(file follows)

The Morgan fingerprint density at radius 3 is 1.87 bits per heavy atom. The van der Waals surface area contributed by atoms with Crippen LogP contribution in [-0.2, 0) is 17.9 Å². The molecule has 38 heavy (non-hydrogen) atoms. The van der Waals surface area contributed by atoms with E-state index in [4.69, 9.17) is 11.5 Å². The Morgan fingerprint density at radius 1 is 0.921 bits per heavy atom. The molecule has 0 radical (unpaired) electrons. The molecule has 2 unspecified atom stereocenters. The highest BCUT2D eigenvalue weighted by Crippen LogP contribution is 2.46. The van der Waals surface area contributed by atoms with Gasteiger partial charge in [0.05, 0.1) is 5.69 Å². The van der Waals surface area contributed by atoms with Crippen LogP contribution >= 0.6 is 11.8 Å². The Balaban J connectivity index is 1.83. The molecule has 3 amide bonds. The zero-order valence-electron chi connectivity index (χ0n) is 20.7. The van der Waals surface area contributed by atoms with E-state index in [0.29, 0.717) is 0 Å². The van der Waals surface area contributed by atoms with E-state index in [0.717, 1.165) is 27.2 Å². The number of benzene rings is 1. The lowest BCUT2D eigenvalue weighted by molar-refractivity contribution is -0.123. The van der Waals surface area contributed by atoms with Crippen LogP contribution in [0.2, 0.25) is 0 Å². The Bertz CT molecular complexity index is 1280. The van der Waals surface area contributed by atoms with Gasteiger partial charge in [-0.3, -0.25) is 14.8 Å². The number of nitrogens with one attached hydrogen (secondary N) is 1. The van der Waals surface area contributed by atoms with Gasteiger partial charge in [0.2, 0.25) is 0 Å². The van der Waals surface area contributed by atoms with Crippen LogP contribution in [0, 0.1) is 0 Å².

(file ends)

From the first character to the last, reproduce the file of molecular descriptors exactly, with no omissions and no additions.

The Morgan fingerprint density at radius 3 is 1.87 bits per heavy atom. The van der Waals surface area contributed by atoms with Crippen LogP contribution in [-0.2, 0) is 17.9 Å². The molecule has 38 heavy (non-hydrogen) atoms. The van der Waals surface area contributed by atoms with E-state index in [4.69, 9.17) is 11.5 Å². The Morgan fingerprint density at radius 1 is 0.921 bits per heavy atom. The molecule has 0 radical (unpaired) electrons. The molecule has 2 unspecified atom stereocenters. The highest BCUT2D eigenvalue weighted by Crippen LogP contribution is 2.46. The van der Waals surface area contributed by atoms with Gasteiger partial charge in [0.05, 0.1) is 5.69 Å². The van der Waals surface area contributed by atoms with Crippen LogP contribution >= 0.6 is 11.8 Å². The Balaban J connectivity index is 1.83. The molecule has 3 amide bonds. The zero-order valence-electron chi connectivity index (χ0n) is 20.7. The van der Waals surface area contributed by atoms with E-state index in [0.29, 0.717) is 0 Å². The van der Waals surface area contributed by atoms with E-state index in [0.717, 1.165) is 27.2 Å². The number of benzene rings is 1. The lowest BCUT2D eigenvalue weighted by molar-refractivity contribution is -0.123. The van der Waals surface area contributed by atoms with Crippen LogP contribution in [0.2, 0.25) is 0 Å². The Bertz CT molecular complexity index is 1280. The van der Waals surface area contributed by atoms with Gasteiger partial charge in [-0.3, -0.25) is 14.8 Å². The number of nitrogens with one attached hydrogen (secondary N) is 1. The van der Waals surface area contributed by atoms with Gasteiger partial charge in [0.2, 0.25) is 0 Å². The van der Waals surface area contributed by atoms with Crippen LogP contribution in [0, 0.1) is 0 Å².